Holiday at Vanderbilt?
A wizard attends the annual summer solstice at Stonehenge in England. Reuters

Vanderbilt University now recognizes Wiccan holy days as part of its list of school-sanctioned observances.

The Tennessean newspaper reports that the Office of Religious Life at the prestigious university in Nashville sent professors a calendar of upcoming religious holy days and observances. No less than four observances on next year's religious calendar fall into the Wicca/Pagan category.

Vanderbilt's policy says students must be excused from classes on days when their religious traditions put restrictions on labor or forbid it outright, such as Eid for Muslims and Yom Kippur for Jews, according to the Tennessean. The policy says professors, department chairpersons and deans can decide if absences will be excused for religious days that aren't work-restricted, including the Wiccan and pagan days.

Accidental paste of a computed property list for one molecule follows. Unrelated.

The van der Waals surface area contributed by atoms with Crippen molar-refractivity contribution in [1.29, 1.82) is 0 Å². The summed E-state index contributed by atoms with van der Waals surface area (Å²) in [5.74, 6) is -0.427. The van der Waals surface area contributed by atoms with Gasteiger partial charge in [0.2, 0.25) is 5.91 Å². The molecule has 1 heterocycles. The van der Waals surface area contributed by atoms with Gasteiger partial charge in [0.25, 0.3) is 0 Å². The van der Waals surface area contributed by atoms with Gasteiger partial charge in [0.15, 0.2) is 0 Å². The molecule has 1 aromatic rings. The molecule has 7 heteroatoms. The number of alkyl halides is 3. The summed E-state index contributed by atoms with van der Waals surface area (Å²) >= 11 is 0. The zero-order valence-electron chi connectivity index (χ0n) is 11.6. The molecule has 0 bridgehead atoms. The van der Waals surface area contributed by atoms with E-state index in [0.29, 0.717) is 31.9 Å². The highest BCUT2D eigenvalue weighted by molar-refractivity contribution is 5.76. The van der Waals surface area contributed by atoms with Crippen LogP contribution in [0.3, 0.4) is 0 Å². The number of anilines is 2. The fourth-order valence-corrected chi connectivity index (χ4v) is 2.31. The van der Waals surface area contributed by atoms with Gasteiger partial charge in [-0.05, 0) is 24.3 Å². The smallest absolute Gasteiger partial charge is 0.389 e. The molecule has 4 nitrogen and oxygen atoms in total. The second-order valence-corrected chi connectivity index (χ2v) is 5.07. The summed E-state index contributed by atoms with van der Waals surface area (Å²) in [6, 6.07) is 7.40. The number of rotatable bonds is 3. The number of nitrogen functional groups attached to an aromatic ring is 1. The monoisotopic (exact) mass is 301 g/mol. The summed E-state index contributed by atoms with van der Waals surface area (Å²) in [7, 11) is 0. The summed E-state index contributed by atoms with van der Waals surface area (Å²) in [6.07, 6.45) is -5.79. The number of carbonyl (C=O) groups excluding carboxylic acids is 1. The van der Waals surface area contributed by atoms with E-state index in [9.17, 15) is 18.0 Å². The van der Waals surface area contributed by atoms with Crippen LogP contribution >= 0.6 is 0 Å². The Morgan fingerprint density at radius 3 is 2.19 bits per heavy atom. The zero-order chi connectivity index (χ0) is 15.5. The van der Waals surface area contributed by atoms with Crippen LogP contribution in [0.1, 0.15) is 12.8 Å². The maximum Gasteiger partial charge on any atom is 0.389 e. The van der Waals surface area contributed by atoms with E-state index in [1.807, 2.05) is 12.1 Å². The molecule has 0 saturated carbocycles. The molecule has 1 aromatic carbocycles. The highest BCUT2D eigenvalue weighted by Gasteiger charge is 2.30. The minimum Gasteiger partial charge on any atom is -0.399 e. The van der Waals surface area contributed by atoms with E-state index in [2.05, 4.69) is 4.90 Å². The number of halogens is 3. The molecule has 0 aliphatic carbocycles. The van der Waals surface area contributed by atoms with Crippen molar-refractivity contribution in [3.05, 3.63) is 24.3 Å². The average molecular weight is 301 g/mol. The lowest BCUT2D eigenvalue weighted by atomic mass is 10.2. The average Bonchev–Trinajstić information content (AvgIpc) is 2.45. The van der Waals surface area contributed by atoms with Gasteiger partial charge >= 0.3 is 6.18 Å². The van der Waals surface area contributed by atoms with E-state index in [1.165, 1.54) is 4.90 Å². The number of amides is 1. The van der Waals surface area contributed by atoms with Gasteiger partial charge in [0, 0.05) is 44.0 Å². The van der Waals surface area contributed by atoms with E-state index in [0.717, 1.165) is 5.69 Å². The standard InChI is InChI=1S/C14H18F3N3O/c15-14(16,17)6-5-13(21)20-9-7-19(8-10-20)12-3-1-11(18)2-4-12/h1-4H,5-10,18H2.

Wiccans (or in the case of women, witches) practice a form of paganism. Some followers of the three Abrahamic religions -- Christianity, Judaism and Islam -- don't consider Wiccans to practice a mainstream religion. An Episcopal priest, Glyn Lorraine Ruppe Melnyk of Malvern, Pa.,, outraged followers of that mainline Protestant denomination when she revealed seven years ago that she was a Wiccan/witch.

Vanderbilt spokeswoman Princine Lewis told the Tennessean that Wiccan and pagan days are on the Vanderbilt calendar because it follows the BBC Interfaith Calendar. She told the newspaper there was no way of knowing the Wiccan population on the campus of more than 12,000 students and 22,000 employees.